'1'he' of faet in before the board related to the' commercial designation of the articles. The witnesses upon the opppsite sides of this controversy:, respectively, testified that they were ()Ommerciallyk;nown as. "jet goods, jet ornaments, and jet or that they were kno:wn in trade as "imitation jet goods." The board, without considerfng the preponderance of evidence, found that "the merchandise U! commercially known as 'jet and imitation jet articles,' ,j and further found that they were manufactures of glass, and were not manufactures of jet, and affirmed the action of the collector. The circuit court sustained the decision of the board. , The appellants ins.ist that the testimony clearly shows that the articles in question were universally known in trade and commerce at and prior to October 1, 1890, the date when the act imposing the duty was passed, as "jet goods," or "jet and we are of opinion that they were thus generally so styled in the language' of commerce.' Weare also of opinion, however, that this fact does not control the proper classification of these articles, in view of the other provisions respecting jet and its manufactures in the existing tariff act andits predecessors. Unmanufactured jet is upon the, free list of the tariff act of October 1, 1890 (paragraph 620), and has been free of duty since the tariff act of July 14, 1870. The jet of the free list is obviously a real jet, and not the black glass from which the dress or hat in question are made. The existing act makes dutiable manufactures of jet, and in so doing has changed the phraseology of the pre-existing' tariff act of March 3, 1883, which imposed a duty upon "jet, manufactures and imitations of." The same provision was, contained in the Revised Stat-
BRITTON V. WHITE MANUlf'G CO.
utes, and first appeared in the tariff act of July 30, 1846. Thus, in the act of October 1, 1890, the provision which had long previously existed in regard to manufactures of imitations of jet was dropped, and manufactures of jet were left specifically provided for. This history enforces the correctness of Judge Lacombe's conclusion in the circuit court that "the unmanufactured jet of paragraph 620 in the tariff act of 1890 is the material out of which the manufactures of jet provided for in paragraph 459 of the same act are made." Congress had known since 1846 that there were manufactures of imitations of jet, and had made them dutiable by name. In 1890 it omitted to specify this class of manufactures. It retained a duty upon manufllctures of jet, and in so doing it used the word "jet" with the meaning that it had had in the tariff acts for a series of years. Inasmuch as unmanufactured jet and manufactures of that substance are specially provided for, it creates a severe strain upon the principle of commercial designation to infer that beads and trimmings called "jet millinery," but made of glass, which is not commercially jet, should be classified as manufactures of jet. It is true that there was scattering testimony that the black glass, before. it was manufactured into ornaments, was called "jet," but it was insufficient to establish such commercial name. As the conclusion is succinctly stated in the appellee's brief, "If an article is a manufacture of glass, it cannot be changed into a manufacture of jet simply because the trade has come to call certain black glass trimmings and ornaments by the name of 'jet.'" The principle of commercial designation does not justify such a result. The decision of the circuit court is affirmed.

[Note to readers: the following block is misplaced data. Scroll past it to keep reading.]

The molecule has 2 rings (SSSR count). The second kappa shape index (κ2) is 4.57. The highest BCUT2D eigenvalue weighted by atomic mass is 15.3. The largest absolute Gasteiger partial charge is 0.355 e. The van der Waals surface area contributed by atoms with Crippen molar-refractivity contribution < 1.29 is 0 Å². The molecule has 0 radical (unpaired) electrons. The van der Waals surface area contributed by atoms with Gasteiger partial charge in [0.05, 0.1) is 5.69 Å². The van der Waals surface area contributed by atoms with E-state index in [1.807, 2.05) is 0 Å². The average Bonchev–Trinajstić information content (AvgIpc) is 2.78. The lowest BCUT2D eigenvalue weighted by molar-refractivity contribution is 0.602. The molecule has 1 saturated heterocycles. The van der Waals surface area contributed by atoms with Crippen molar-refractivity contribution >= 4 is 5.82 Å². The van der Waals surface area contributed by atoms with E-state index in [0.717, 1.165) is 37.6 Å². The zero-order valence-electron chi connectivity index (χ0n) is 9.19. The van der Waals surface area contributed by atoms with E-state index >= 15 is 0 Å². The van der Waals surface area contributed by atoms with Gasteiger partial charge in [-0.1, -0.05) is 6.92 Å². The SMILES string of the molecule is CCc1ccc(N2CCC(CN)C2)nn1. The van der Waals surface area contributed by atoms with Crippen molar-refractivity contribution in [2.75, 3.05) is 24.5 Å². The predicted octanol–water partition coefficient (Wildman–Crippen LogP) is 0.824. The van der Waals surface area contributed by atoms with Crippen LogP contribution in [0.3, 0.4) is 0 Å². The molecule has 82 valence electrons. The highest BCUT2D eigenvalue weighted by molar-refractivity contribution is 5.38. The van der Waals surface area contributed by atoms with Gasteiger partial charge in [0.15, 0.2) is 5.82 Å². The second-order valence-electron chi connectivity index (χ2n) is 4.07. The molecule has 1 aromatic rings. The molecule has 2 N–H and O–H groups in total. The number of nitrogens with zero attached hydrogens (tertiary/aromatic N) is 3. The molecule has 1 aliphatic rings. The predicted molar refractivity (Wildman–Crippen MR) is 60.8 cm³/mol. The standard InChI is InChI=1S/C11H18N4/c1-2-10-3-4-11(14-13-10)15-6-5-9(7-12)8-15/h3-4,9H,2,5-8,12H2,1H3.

BRITTON et al. v. WIDTE MANUF'G CO. (Circuit Court, D. Connecticut. No. 709.
PATENTs-I,nUTATION OF CLAIMS.
April 16, 1894.)
Statements of counsel to the patent office of mere reasons why It Is desirable to have claims allowed in a particular form do not estop the patentee from claiming what is clearly granted by the patent. In a patent for a design for coach lamps, consisting of a tulip conventionalized in form, it is proper to allow separate claims for the upper and lower parts, and a third claim for the entire design. I A drawing exhibited in a mere trade circular, unaccompanied by any evidence that it was ever actually published, or intended for general use, or accessible to the public, is not admissible as a printed publication for the purpose of showing anticipation. I
SAME-DESIGNS-FoRM OF CLAIMS.
SAME-ANTICIPATION AND PRIOR ART-EvIDENCE-" PUBLICATIONS. "
A pamphlet purporting to be a number of a coachmaker's magazine, printed for general circulation, bound up with other numbers for the same year, and containing references to advertisements, with terms therefor, is prima facie a publication, within the meaning of the patent law.
SAME-EXHIBIT OF DRAWINGS-ABSENCE OF DESCInPTTON.
Drawings exhibited for the purpose of showing anticipation of a design patent are not rendered irrelevant by the fact that they are unaccom-